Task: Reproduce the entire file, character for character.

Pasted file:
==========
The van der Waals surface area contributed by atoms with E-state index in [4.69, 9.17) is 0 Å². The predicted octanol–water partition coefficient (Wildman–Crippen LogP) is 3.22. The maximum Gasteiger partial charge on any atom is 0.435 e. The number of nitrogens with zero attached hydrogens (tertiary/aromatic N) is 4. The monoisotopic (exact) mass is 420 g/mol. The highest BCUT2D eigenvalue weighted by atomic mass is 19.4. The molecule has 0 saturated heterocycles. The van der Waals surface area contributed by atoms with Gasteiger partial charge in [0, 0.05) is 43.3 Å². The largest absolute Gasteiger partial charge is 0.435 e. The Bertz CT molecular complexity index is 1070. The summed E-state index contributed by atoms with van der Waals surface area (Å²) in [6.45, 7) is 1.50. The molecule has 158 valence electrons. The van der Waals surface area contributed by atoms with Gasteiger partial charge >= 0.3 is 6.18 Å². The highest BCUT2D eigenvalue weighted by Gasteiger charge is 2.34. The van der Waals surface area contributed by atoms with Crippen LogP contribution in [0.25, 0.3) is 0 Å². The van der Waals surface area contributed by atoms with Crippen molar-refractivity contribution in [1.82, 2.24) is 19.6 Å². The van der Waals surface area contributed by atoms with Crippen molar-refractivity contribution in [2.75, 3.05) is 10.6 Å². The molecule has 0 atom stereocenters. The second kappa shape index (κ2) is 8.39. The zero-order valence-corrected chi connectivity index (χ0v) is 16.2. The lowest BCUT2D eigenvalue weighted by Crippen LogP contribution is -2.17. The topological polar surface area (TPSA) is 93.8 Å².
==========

The van der Waals surface area contributed by atoms with E-state index in [4.69, 9.17) is 0 Å². The predicted octanol–water partition coefficient (Wildman–Crippen LogP) is 3.22. The maximum Gasteiger partial charge on any atom is 0.435 e. The number of nitrogens with zero attached hydrogens (tertiary/aromatic N) is 4. The monoisotopic (exact) mass is 420 g/mol. The highest BCUT2D eigenvalue weighted by atomic mass is 19.4. The molecule has 0 saturated heterocycles. The van der Waals surface area contributed by atoms with Gasteiger partial charge in [0, 0.05) is 43.3 Å². The largest absolute Gasteiger partial charge is 0.435 e. The Bertz CT molecular complexity index is 1070. The summed E-state index contributed by atoms with van der Waals surface area (Å²) in [6.45, 7) is 1.50. The molecule has 158 valence electrons. The van der Waals surface area contributed by atoms with Gasteiger partial charge >= 0.3 is 6.18 Å². The highest BCUT2D eigenvalue weighted by Gasteiger charge is 2.34. The van der Waals surface area contributed by atoms with Crippen LogP contribution in [0.25, 0.3) is 0 Å². The van der Waals surface area contributed by atoms with Crippen molar-refractivity contribution in [1.82, 2.24) is 19.6 Å². The van der Waals surface area contributed by atoms with Crippen molar-refractivity contribution in [2.75, 3.05) is 10.6 Å². The molecule has 0 atom stereocenters. The second kappa shape index (κ2) is 8.39. The zero-order valence-corrected chi connectivity index (χ0v) is 16.2. The lowest BCUT2D eigenvalue weighted by Crippen LogP contribution is -2.17. The topological polar surface area (TPSA) is 93.8 Å².